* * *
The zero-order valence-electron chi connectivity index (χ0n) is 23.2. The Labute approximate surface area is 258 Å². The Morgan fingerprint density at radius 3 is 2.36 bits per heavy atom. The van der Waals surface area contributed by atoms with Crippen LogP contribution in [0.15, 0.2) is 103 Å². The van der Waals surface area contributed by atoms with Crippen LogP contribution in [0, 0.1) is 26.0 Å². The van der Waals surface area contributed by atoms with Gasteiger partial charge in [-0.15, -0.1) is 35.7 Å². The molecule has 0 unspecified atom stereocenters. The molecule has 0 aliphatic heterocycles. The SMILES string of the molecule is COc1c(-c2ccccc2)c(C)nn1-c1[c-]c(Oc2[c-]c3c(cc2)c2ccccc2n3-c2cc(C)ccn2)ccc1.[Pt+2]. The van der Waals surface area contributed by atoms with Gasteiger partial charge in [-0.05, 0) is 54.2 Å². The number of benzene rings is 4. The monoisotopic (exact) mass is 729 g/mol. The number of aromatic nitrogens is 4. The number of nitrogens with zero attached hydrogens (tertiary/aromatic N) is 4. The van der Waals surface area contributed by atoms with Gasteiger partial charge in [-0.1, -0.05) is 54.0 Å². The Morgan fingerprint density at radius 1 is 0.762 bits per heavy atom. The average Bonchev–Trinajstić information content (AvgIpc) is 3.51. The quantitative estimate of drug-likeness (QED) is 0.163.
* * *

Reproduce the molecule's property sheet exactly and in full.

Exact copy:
The zero-order valence-electron chi connectivity index (χ0n) is 23.2. The Labute approximate surface area is 258 Å². The Morgan fingerprint density at radius 3 is 2.36 bits per heavy atom. The van der Waals surface area contributed by atoms with Crippen LogP contribution in [0.15, 0.2) is 103 Å². The van der Waals surface area contributed by atoms with Crippen LogP contribution in [0, 0.1) is 26.0 Å². The van der Waals surface area contributed by atoms with Gasteiger partial charge in [-0.15, -0.1) is 35.7 Å². The molecule has 0 unspecified atom stereocenters. The molecule has 0 aliphatic heterocycles. The SMILES string of the molecule is COc1c(-c2ccccc2)c(C)nn1-c1[c-]c(Oc2[c-]c3c(cc2)c2ccccc2n3-c2cc(C)ccn2)ccc1.[Pt+2]. The van der Waals surface area contributed by atoms with Gasteiger partial charge in [-0.05, 0) is 54.2 Å². The number of benzene rings is 4. The monoisotopic (exact) mass is 729 g/mol. The number of aromatic nitrogens is 4. The number of nitrogens with zero attached hydrogens (tertiary/aromatic N) is 4. The van der Waals surface area contributed by atoms with Gasteiger partial charge in [-0.1, -0.05) is 54.0 Å². The Morgan fingerprint density at radius 1 is 0.762 bits per heavy atom. The average Bonchev–Trinajstić information content (AvgIpc) is 3.51. The quantitative estimate of drug-likeness (QED) is 0.163.